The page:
There are no ice skaters on Corea Harbor. Except there are, in November, as this week’s poem explains.

Douglas Woodsum teaches English in rural Maine. His poems have appeared in many magazines including in Yankee, Southern Review, New England Review and The Beloit Poetry Journal, and his book “The Lawns of Lobstermen” was published by Moon Pie Press in 2010.

The Skaters of Corea Harbor, Maine

By Douglas Woodsum

The harbor seldom freezes. When it does

Only the hollow-boned gulls on their webbed

Feet can enjoy the thin, brittle ice. Men


In heavy boots and layers of wool break

Through if they are so foolish as to try.

Instead they wait for calm November dawns


Like today, when the boats float on the sky.

They wait and then they skate in wooden skiffs

From their wharves to their fishing boats, stroking


Across the icy calm with long wooden

Oars, the smooth sanded edges, sanded by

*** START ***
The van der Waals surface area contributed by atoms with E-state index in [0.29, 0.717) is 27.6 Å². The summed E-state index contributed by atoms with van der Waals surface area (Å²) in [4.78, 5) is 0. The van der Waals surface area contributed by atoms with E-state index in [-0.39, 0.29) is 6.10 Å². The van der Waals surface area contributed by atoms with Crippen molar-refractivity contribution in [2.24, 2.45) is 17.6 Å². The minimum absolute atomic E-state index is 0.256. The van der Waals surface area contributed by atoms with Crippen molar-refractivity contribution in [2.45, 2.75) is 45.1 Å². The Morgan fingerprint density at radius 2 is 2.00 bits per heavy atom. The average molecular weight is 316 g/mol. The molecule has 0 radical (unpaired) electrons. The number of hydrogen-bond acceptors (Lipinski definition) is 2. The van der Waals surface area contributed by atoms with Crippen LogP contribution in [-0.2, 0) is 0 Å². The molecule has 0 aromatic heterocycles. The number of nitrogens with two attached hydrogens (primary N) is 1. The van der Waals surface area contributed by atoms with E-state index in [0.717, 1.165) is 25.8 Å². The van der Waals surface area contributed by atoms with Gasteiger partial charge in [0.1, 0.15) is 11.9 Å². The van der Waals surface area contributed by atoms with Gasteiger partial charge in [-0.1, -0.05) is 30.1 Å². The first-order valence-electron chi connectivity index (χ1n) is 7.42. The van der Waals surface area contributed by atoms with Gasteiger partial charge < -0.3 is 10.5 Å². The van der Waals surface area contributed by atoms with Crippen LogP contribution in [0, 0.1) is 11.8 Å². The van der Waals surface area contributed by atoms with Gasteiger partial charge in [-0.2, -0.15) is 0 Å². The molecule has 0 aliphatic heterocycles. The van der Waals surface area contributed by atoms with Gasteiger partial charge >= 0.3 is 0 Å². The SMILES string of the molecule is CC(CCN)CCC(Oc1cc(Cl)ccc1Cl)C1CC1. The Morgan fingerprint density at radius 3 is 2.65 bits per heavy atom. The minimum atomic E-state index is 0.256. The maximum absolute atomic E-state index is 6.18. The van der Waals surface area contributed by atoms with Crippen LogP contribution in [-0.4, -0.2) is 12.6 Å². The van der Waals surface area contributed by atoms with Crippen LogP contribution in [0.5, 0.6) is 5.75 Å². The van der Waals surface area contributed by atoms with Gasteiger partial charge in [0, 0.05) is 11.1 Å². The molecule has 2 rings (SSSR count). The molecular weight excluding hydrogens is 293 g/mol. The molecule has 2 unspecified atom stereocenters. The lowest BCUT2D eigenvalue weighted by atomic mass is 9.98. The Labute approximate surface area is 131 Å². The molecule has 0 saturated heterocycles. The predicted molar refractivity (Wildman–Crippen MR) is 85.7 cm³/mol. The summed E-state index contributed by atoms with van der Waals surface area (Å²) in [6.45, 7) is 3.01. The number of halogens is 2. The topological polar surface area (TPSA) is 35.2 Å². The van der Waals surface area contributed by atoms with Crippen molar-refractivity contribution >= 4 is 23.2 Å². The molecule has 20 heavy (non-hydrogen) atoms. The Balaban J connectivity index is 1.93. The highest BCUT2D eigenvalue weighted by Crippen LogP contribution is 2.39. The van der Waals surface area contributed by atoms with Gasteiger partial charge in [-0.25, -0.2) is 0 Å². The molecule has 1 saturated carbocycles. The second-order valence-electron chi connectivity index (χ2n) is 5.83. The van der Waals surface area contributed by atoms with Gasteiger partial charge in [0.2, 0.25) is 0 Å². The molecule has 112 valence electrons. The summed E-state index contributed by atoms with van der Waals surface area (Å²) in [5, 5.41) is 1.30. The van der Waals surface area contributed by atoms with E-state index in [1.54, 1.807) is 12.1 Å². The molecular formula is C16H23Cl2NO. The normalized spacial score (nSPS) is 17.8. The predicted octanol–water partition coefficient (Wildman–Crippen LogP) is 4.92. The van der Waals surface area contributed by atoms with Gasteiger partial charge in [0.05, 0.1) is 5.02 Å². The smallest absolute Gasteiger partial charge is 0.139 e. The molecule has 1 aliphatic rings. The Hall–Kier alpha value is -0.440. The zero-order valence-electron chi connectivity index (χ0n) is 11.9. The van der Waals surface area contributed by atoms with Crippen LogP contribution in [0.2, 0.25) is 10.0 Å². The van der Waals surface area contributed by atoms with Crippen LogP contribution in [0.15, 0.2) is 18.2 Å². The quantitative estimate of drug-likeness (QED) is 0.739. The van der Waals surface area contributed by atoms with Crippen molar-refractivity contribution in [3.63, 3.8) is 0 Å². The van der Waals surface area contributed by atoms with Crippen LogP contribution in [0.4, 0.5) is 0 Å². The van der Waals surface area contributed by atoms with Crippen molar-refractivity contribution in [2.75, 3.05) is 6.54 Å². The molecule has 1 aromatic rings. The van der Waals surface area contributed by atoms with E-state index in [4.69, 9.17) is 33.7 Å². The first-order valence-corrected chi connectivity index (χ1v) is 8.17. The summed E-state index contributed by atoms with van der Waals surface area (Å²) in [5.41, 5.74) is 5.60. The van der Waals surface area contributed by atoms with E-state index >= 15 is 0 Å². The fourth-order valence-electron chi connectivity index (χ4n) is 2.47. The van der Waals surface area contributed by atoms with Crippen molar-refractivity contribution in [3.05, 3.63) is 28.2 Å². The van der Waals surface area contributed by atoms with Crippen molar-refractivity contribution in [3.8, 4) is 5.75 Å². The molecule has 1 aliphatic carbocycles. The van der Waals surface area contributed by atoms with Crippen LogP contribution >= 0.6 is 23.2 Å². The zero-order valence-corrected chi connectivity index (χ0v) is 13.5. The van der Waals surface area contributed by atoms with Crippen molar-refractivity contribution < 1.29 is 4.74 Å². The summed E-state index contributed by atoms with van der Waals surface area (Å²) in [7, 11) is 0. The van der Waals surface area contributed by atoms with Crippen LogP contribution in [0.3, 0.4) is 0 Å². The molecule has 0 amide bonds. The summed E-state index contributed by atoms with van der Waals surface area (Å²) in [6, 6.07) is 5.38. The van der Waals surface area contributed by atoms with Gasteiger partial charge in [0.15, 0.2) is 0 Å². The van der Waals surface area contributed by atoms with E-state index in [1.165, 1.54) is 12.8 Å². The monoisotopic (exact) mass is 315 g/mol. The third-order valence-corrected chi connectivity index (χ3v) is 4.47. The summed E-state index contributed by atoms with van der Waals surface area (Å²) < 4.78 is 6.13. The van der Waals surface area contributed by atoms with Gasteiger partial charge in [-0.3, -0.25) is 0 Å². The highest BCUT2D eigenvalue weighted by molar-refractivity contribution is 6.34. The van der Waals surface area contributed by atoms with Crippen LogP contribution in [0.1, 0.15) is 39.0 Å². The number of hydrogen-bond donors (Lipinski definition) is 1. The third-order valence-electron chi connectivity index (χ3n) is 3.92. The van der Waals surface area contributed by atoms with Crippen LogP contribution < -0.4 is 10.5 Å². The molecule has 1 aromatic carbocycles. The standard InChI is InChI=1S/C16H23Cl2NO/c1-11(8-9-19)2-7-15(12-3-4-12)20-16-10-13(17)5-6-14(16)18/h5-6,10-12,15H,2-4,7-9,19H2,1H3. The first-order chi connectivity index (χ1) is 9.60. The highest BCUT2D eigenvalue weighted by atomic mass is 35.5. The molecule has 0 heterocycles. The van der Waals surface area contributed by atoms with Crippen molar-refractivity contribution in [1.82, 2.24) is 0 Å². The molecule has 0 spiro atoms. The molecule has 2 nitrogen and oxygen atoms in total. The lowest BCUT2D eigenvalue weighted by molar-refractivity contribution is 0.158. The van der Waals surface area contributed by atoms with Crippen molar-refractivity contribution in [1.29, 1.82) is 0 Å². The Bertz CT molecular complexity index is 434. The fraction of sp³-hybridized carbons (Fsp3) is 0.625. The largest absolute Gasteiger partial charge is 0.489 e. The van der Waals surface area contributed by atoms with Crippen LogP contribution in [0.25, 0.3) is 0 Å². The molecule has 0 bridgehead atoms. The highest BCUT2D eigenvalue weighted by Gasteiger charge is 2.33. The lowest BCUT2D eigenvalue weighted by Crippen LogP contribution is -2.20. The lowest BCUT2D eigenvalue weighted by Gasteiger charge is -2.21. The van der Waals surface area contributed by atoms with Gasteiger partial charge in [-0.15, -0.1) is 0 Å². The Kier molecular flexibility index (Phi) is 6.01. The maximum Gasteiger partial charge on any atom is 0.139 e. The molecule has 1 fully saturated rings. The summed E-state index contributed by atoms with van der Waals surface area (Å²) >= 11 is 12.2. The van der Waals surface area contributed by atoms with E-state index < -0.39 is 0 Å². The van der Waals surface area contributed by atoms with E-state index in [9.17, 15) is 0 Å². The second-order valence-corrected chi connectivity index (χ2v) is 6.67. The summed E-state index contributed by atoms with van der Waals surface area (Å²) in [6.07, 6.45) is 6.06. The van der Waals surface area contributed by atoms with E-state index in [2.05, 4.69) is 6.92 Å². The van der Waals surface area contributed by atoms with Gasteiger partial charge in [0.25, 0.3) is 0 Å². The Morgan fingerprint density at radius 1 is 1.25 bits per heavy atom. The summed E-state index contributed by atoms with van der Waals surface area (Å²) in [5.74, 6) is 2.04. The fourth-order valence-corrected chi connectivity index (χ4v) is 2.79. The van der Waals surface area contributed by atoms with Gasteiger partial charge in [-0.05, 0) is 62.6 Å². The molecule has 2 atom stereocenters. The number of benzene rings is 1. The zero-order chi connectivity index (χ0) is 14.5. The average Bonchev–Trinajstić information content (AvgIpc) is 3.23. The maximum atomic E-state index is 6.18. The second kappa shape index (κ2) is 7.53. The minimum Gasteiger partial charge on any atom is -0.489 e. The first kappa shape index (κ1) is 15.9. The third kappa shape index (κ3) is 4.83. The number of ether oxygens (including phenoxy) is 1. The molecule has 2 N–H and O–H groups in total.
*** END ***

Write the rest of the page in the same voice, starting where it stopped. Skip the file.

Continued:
The sea, cutting clean glassy tracks that swirl


As if a skater had stopped to twirl. Once

I saw a man with one leg skate by,

Or, I should say, he stood in his skiff


Propelling it with a single oar.

As graceful as any skater born and raised

In the North, he glided by strokes to where


His boat was moored. They do not know I watch

Them skate with their oars and their flat-bottomed

Skiffs, leaving whirlpools in ice; just as I


Did not know when I first ventured on ice

That it’s not ice we skate on when we skate

On ice. It’s water that comes from the blade


Pressing down, melting a thin track

So we float as we stroke.

Thawing the ice, we sail.

Gibson Fay-LeBlanc is poet who lives in Portland. Deep Water: Maine Poems is produced in collaboration with the Maine Writers & Publishers Alliance. Poem copyright © 1999 Douglas Woodsum. It appeared in Friends of Acadia Journal, Fall/Winter 1999, and in “The Lawn of Lobstermen” (Moon Pie Press, 2010) and appears here by permission of the author. For an archive of all the poems that have appeared in this column, go to

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